2. I still can't seem to find any way to make working release version. Could someone please try this code on visual studio and tell me if release version works for them without any errors? [CODE] #ifdef _DEBUG #define _CRTDBG_MAP_ALLOC #include <stdlib.h> #include <crtdbg.h> #define DEBUG_NEW new(_NORMAL_BLOCK, __FILE__, __LINE__) #define new DEBUG_NEW #endif #define WIN32_LEAN_AND_MEAN #include <windows.h> #include <WindowsX.h> #define GLEW_STATIC #include <glew.h> #pragma comment(lib, "glew32s.lib") #pragma comment(lib, "opengl32.lib") #pragma comment(lib, "glu32.lib") #include <string> #include <vector> #include <set> #include <hash_map> #include <sstream> #include <stdio.h> #include <fstream> #include <iostream> HWND hWnd; HDC hDC; HGLRC hRC; #define LOGI(...) { char buff[10240]; sprintf_s(buff, __VA_ARGS__); OutputDebugStringA("INFO: "); OutputDebugStringA(buff); OutputDebugStringA("\n"); } #define LOGW(...) { char buff[10240]; sprintf_s(buff, __VA_ARGS__); OutputDebugStringA("WARNING: "); OutputDebugStringA(buff); OutputDebugStringA("\n"); } #define LOGE(...) { char buff[10240]; sprintf_s(buff, __VA_ARGS__); MessageBoxA(0, buff, "Error", MB_ICONERROR); \ OutputDebugStringA("ERROR: "); OutputDebugStringA(buff); OutputDebugStringA("\n"); } // Set up pixel format for graphics initialization void SetupPixelFormat() { PIXELFORMATDESCRIPTOR pfd, *ppfd; int pixelformat; ppfd = &pfd; ppfd->nSize = sizeof(PIXELFORMATDESCRIPTOR); ppfd->nVersion = 1; ppfd->dwFlags = PFD_DRAW_TO_WINDOW | PFD_SUPPORT_OPENGL | PFD_DOUBLEBUFFER; ppfd->dwLayerMask = PFD_MAIN_PLANE; ppfd->iPixelType = PFD_TYPE_COLORINDEX; ppfd->cColorBits = 16; ppfd->cDepthBits = 24; ppfd->cAccumBits = 0; ppfd->cStencilBits = 0; pixelformat = ChoosePixelFormat(hDC, ppfd); SetPixelFormat(hDC, pixelformat, ppfd); } // Initialize OpenGL graphics bool InitGraphics() { hDC = GetDC(hWnd); SetupPixelFormat(); hRC = wglCreateContext(hDC); wglMakeCurrent(hDC, hRC); GLenum err = glewInit(); if (err != GLEW_OK) { LOGE("GLEW not initialized."); return false; } if (!GLEW_VERSION_2_1) { LOGE("GLEW doesn't support OpenGL 2.1"); return false; } return true; } // Resize graphics to fit window void ResizeGraphics() { // Get new window size RECT rect; GetClientRect(hWnd, &rect); int width = rect.right; int height = rect.bottom; } // Draw frame void DrawGraphics() { // Show the new scene SwapBuffers(hDC); } // Handle window events and messages LONG WINAPI MainWndProc (HWND hWnd, UINT uMsg, WPARAM wParam, LPARAM lParam) { switch (uMsg) { case WM_MOUSEMOVE: break; case WM_SIZE: ResizeGraphics(); break; case WM_CLOSE: DestroyWindow(hWnd); break; case WM_DESTROY: PostQuitMessage(0); break; // Default event handler default: return DefWindowProc (hWnd, uMsg, wParam, lParam); break; } return 1; } int WINAPI WinMain (HINSTANCE hInstance, HINSTANCE hPrevInstance, LPSTR lpCmdLine, int nCmdShow) { #ifdef _DEBUG _CrtSetDbgFlag ( _CRTDBG_ALLOC_MEM_DF | _CRTDBG_LEAK_CHECK_DF ); _CrtSetReportMode( _CRT_ERROR, _CRTDBG_MODE_DEBUG ); #endif const LPCWSTR appname = TEXT("Ghost engine"); WNDCLASS wndclass; MSG msg; // Define the window class wndclass.style = 0; wndclass.lpfnWndProc = (WNDPROC)MainWndProc; wndclass.cbClsExtra = 0; wndclass.cbWndExtra = 0; wndclass.hInstance = hInstance; wndclass.hIcon = LoadIcon(hInstance, appname); wndclass.hCursor = LoadCursor(NULL,IDC_ARROW); wndclass.hbrBackground = (HBRUSH)(COLOR_WINDOW+1); wndclass.lpszMenuName = appname; wndclass.lpszClassName = appname; //wndclass.hIcon = static_cast<HICON>(LoadImage(hInstance, MAKEINTRESOURCE(IDI_ERROR), IMAGE_ICON, 32, 32, LR_DEFAULTSIZE)); // Register the window class if (!RegisterClass(&wndclass)) { LOGE("Failed to register window struct."); return FALSE; } // Create the window hWnd = CreateWindow( appname, appname, WS_OVERLAPPEDWINDOW | WS_CLIPSIBLINGS | WS_CLIPCHILDREN, CW_USEDEFAULT, CW_USEDEFAULT, 800, 600, NULL, NULL, hInstance, NULL); if (!hWnd) { LOGE("Failed to initialize window."); return false; } // Initialize OpenGL if (!InitGraphics()) { LOGI("Deleting engine."); wglDeleteContext(hRC); ReleaseDC(hWnd, hDC); } // Display the window ShowWindow(hWnd, nCmdShow); UpdateWindow(hWnd); // Event loop while (true) { if (PeekMessage(&msg, NULL, 0, 0, PM_NOREMOVE) == TRUE) { if (!GetMessage(&msg, NULL, 0, 0)) break; TranslateMessage(&msg); DispatchMessage(&msg); } DrawGraphics(); } LOGI("Deleting engine."); wglDeleteContext(hRC); ReleaseDC(hWnd, hDC); return 1; } [/CODE]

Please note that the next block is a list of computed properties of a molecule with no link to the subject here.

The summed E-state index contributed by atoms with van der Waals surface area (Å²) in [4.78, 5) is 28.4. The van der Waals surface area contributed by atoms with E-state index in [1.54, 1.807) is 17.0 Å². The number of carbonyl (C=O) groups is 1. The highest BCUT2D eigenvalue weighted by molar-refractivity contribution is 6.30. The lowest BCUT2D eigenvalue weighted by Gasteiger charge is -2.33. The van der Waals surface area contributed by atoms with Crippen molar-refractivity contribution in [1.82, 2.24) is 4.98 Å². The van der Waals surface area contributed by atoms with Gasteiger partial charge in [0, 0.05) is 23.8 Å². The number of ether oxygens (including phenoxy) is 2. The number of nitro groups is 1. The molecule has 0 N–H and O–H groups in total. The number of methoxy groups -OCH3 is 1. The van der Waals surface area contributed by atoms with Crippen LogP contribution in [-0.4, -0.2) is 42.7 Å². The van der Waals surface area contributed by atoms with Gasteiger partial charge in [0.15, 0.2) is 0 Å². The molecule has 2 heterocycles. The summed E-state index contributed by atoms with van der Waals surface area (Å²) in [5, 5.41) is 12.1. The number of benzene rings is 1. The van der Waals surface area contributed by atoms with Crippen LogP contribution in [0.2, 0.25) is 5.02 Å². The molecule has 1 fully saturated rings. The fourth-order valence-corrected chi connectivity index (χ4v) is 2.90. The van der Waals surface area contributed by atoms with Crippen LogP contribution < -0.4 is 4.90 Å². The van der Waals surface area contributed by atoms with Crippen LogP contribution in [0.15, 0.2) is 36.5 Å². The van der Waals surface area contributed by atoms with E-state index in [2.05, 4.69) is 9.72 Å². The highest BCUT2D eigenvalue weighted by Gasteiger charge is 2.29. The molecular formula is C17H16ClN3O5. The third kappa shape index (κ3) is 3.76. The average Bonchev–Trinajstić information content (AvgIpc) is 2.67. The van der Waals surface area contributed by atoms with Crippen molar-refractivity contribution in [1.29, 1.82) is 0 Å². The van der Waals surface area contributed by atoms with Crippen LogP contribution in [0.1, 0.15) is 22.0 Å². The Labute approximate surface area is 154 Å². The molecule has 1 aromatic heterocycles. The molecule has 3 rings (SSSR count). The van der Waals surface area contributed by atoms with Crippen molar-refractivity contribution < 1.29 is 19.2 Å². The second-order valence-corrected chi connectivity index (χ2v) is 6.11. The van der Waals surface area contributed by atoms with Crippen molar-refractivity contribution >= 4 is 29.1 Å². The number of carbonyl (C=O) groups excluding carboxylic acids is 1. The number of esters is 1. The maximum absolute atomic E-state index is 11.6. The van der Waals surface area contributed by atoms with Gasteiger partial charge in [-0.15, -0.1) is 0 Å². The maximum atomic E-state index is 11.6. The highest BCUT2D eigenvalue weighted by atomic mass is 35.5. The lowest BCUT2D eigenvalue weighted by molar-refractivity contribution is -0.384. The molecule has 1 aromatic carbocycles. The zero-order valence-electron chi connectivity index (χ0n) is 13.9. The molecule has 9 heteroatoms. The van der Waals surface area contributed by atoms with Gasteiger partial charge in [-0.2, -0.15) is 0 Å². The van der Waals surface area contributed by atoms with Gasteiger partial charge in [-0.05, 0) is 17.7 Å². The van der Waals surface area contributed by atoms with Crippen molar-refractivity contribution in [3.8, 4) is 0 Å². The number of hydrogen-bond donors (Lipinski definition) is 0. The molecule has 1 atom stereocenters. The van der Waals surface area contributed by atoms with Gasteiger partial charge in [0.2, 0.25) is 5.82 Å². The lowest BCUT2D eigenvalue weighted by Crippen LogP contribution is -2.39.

3. They were indeed in .h file, but the file had include guards and even trying this didn't changed anything, but your post gave me an idea, on what is wrong, so I went into linker->additional dependencies and what I found was glew32.lib which was causing the error, after removing it I can compile again in debug and release. But unfortunately the problem still persist, in release mode I get the same error with GLEW_STATIC defined. Does the following warning might have anything to do with this? [indent=1]LNK4098: defaultlib 'LIBCMT' conflicts with use of other libs; use /NODEFAULTLIB:library D:\Dropbox\Workspace\Visual Studio\GhostEngine\LINK GhostEngine[/indent] EDIT: just tried to create new project on different machine and older visual studio 2010 compiler. Same thing happens there. EDIT2: even tried moving released mode binary to yet another different PC, and even there the problem persists. Probably has nothing to do with PC's graphic cards drivers.